Table 4. Mid and late gestation rations for cows and heifers with or without DDGS.

Ration Conventional With DDGS
2nd Trimester
1400 lb cow
28.5 lb grass/legume hay 17.0 lb grass/legume hay
5.0 lb corn or DDGS
3rd Trimester
1,500 lb cow
32.0 lb grass/legume hay 20.5 lb grass/legume hay
5.5 lb corn or DDGS
700 lb Heifer
@ 2 lb/day gain
13.5 lb grass/legume hay
5.0 lb ground corn
13.5 lb grass/legume hay
4.9 lb DDGS

Source: Ration produced with CowBytes Beef Ration Balancer v4.6.8, Alberta Agriculture.

These could be implemented with lower quality hay than suggested here as protein is not limiting. Mineral premix not included.

When using barley, it should be valued at about 90% of corn as an energy source, while wheat is equal to or slightly higher than corn. Grain should not exceed one-third of the total ration. For example; a diet for a 1,400 lb beef cow that was 28–30 lb of hay/day can be changed to 20 lb of hay plus 5 lb of grain (5/25 × 100 = 20% grain). The upper limit for grain would be 15 lbs of hay plus 7.5 lb of grain (7.5/22.5 × 100 = 33% grain). This latter scenario requires that the grain be divided into at least two feedings per day, or the use of a TMR (total mixed ration) delivery and good management. Keeping the hay replaced at one-third rather than half will also help keep the cow from feeling hungry.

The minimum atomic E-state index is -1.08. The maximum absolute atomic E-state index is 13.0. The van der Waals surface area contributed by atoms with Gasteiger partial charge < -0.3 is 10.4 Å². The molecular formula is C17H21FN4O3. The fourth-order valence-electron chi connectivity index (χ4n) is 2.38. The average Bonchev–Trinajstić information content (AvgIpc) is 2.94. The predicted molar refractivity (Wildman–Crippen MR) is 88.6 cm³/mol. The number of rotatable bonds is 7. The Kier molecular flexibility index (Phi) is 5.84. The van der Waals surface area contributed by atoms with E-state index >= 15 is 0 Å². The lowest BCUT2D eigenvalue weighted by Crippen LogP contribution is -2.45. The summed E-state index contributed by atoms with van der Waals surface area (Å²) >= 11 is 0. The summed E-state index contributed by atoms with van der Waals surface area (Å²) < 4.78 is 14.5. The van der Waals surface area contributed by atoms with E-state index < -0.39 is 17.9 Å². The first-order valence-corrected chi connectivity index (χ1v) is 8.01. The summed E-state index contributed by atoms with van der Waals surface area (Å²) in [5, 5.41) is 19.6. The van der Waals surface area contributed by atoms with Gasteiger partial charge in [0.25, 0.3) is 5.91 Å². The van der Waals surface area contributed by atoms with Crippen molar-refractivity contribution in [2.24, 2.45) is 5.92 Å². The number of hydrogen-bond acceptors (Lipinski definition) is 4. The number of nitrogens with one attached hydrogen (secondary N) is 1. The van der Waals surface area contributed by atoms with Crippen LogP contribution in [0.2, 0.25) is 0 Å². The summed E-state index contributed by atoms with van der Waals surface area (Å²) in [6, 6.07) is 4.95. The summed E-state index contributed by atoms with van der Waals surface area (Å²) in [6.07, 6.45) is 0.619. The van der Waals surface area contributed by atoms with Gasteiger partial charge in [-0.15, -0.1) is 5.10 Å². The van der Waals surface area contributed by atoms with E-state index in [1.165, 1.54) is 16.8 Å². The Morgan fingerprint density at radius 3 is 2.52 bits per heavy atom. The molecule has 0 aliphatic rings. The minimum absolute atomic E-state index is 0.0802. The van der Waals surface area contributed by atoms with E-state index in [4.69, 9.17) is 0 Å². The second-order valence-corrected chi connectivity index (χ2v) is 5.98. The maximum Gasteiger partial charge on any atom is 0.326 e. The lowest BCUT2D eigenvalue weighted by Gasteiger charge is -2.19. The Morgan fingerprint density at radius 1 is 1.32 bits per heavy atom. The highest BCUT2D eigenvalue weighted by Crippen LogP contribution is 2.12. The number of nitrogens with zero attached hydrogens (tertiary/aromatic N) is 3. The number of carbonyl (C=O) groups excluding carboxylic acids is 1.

Any time that energy and protein should be supplemented to the beef animal, whether calf or cow, Ontario cow-calf producers should consider grains, corn-based DDGS and other commodities. In some market environments, the extra protein contained in DDGS compared to corn alone can be purchased for little extra cost. This fact combined with the reality that ruminants eat through this pre-processed, higher fibre co-product has potential for any commodity feeding program and including many cow-calf operations.

Top Nine Cost and Labour Saving Feeding Strategies